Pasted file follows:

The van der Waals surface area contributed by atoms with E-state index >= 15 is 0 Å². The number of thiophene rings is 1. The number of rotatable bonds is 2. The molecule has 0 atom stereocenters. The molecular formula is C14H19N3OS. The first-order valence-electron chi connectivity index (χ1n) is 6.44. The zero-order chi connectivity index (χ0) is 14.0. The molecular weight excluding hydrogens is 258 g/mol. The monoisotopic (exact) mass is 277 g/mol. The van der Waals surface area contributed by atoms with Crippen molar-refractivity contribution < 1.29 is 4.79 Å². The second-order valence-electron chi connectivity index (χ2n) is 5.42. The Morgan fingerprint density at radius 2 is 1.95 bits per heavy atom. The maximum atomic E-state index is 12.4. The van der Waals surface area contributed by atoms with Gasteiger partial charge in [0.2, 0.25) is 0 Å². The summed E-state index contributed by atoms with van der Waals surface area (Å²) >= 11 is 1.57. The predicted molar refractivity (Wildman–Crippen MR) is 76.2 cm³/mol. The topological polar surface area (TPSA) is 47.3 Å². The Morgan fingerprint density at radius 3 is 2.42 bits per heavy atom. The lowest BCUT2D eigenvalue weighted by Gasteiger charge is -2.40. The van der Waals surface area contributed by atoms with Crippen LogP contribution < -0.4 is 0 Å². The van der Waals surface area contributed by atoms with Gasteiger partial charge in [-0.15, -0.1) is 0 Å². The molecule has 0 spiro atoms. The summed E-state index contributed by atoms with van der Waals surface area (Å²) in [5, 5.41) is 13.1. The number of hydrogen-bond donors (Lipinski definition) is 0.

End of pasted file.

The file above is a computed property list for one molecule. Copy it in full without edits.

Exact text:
The van der Waals surface area contributed by atoms with E-state index >= 15 is 0 Å². The number of thiophene rings is 1. The number of rotatable bonds is 2. The molecule has 0 atom stereocenters. The molecular formula is C14H19N3OS. The first-order valence-electron chi connectivity index (χ1n) is 6.44. The zero-order chi connectivity index (χ0) is 14.0. The molecular weight excluding hydrogens is 258 g/mol. The monoisotopic (exact) mass is 277 g/mol. The van der Waals surface area contributed by atoms with Crippen molar-refractivity contribution < 1.29 is 4.79 Å². The second-order valence-electron chi connectivity index (χ2n) is 5.42. The Morgan fingerprint density at radius 2 is 1.95 bits per heavy atom. The maximum atomic E-state index is 12.4. The van der Waals surface area contributed by atoms with Gasteiger partial charge in [0.2, 0.25) is 0 Å². The summed E-state index contributed by atoms with van der Waals surface area (Å²) >= 11 is 1.57. The predicted molar refractivity (Wildman–Crippen MR) is 76.2 cm³/mol. The topological polar surface area (TPSA) is 47.3 Å². The Morgan fingerprint density at radius 3 is 2.42 bits per heavy atom. The lowest BCUT2D eigenvalue weighted by Gasteiger charge is -2.40. The van der Waals surface area contributed by atoms with Crippen LogP contribution < -0.4 is 0 Å². The van der Waals surface area contributed by atoms with Gasteiger partial charge in [-0.15, -0.1) is 0 Å². The molecule has 0 spiro atoms. The summed E-state index contributed by atoms with van der Waals surface area (Å²) in [5, 5.41) is 13.1. The number of hydrogen-bond donors (Lipinski definition) is 0.